Every state should have its own popular song. Sorting through songs whose titles refer to states – just off the top of my head – maybe the best would be “Georgia On My Mind.” In the spring of 1975, Minnesota got its own popular song when the group Northern Light released “Minnesota.” With its harp glissandos, Beach Boys-inspired harmonies, a great blues harp solo and its iconic opening of a loon calling across the water, “Minnesota” reeled me in right away. I don’t have access to any Twin Cities charts from that spring, but the record, as you might expect, got a lot of airplay here. It did get a little bit of national attention, peaking at No. 88 in the Billboard Hot 100 in mid-May and reaching No. 77 on the Cashbox chart a few weeks later. I was lucky enough to find a near-mint copy of the 45 at a garage sale here in St. Cloud a few years ago, so I can hear the tune whenever I want, but I feel even luckier when I’m in the car and I hear the call of the loon and the rest of the single on the oldies station.

(For more on “Minnesota” and Northern Light, check out the post my friend jb put up at The Hits Just Keep On Comin’ in May.)

A true one-hit wonder, “Smoke From A Distant Fire” came from the first, self-titled album by the Sanford/Townsend Band. And nothing else on the group’s first album or on its two follow-up albums was ever quite as good as that single. Bursting from the speakers with a drum intro followed by a bluesy guitar solo, the record grabbed one’s attention from the start. Add the solid vocal and great guitar and saxophone solos, and you have a hit single. The record went to No. 9 in the late summer of 1977 and was a vital part of the soundtrack to my life as I was finally finished with school and tentatively began to find my place in the working world.

Sanford/Townsend Band – “Smoke From A Distant Fire [1977]

The gorgeous piano introduction to “Mandolin Rain” pulls me back to a place of refuge. During the winter of 1986-87, I made a number of poor life decisions, and for several months, the only place I felt I could relax was in my teaching office at St. Cloud State, a tiny space in the offices of the Performing Arts Center. I had a cassette player there, and I’d retreat there for lunch, eating the same thing every day for most of those months: egg salad on wheat bread and black coffee. A friend in the public relations office frequently loaned me music from his large tape collection, and one day he handed me The Way It Is, the first release from Bruce Hornsby & The Range. I liked most of it but loved “Mandolin Rain.” The record went to No. 4 early in 1987, but it was No. 1 on my list, and I listened to that side of the cassette two or three times a week that winter and early spring. Late in the spring of 1987, I emerged from my cocoon, thirty pounds lighter, a little bit wiser, and ready to live again. I’ve never been certain what the lyrics of the song are really about, but to me they sound like a tale of necessary and welcome transformation.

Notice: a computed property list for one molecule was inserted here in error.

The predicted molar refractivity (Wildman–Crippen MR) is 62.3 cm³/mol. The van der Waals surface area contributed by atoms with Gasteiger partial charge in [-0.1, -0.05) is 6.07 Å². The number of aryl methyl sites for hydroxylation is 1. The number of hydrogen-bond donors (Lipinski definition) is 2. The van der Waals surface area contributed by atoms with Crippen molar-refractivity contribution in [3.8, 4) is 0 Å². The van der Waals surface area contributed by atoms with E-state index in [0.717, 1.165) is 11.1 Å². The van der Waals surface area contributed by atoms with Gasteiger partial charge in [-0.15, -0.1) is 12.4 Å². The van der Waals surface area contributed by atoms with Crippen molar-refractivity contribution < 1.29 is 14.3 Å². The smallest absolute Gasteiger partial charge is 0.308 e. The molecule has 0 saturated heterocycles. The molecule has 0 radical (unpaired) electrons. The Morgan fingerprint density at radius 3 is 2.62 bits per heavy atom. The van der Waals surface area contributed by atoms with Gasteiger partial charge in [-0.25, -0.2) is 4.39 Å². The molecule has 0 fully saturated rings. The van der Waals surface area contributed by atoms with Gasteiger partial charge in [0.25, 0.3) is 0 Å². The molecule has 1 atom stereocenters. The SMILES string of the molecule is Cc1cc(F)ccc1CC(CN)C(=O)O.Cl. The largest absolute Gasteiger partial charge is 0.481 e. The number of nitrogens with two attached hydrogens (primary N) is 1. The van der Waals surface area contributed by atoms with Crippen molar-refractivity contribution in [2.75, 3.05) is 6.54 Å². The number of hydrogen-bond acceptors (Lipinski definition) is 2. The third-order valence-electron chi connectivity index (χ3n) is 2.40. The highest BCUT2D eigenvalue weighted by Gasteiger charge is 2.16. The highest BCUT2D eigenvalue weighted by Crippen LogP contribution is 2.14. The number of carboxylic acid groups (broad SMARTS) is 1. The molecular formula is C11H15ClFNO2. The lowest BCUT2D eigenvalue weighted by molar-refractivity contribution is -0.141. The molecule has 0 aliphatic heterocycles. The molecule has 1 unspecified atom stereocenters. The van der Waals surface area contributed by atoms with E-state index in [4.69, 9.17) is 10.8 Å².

Bruce Hornsby & The Range – “Mandolin Rain” [1986]

 

(“Shahdaroba” © Combine Music Corporation)

(Chart error corrected since first posted,)

Digging A Bit Deeper In The Chart

Wednesday, July 7th, 2010

A radio listener was doing pretty well forty years ago this week. As the month of July moved into its second week and a sixteen-year-old whiteray got ready for his four days of work at the state trapshoot, the radio supplied some good company. Here’s the Billboard Top Ten for the week ending July 11, 1970:

“Mama Told Me Not To Come” by Three Dog Night
“The Love You Save/I Found That Girl” by the Jackson 5
“Ball of Confusion (That’s What The World Is Today)” by the Temptations
“Ride Captain Ride” by Blues Image
“Band of Gold” by Freda Payne
“Lay Down (Candles In The Rain)” by Melanie with the Edwin Hawkins Singers
“(They Long To Be) Close To You” by the Carpenters
“The Long And Winding Road/For You Blue” by the Beatles
“The Wonder of You/Mama Liked The Roses” by Elvis Presley
“Hitchin’ A Ride” by Vanity Fare

An interesting week in the Top Ten: A little bit of R&B, some folkie stuff, some mainstream pop-rock, some pure pop, a bombastic ballad from Elvis with a countryish flipside, a ballad from the Beatles with a three-chord blues on the flipside, and some Randy Newman surrealism filtered through Three Dog Night’s production values.

Things would get a little more interesting and surreal yet the next week when the Pipkins’ “Gimme Dat Ding” moved up two places and took up residence at No. 9. By then, I think, I was spending ten hours a day in a gunproof blockhouse, loading targets onto a machine so men and women with shotguns could shoot the targets and win trophies, money and more guns. I didn’t mind; I got paid pretty well for a kid in 1970: $15 a day. The worst part was that the dust from the targets – made from some kind of brittle tarry substance – burned my face, and during the week after the trapshoot, the skin on my face would crinkle for a few days and then peel off in large chunks.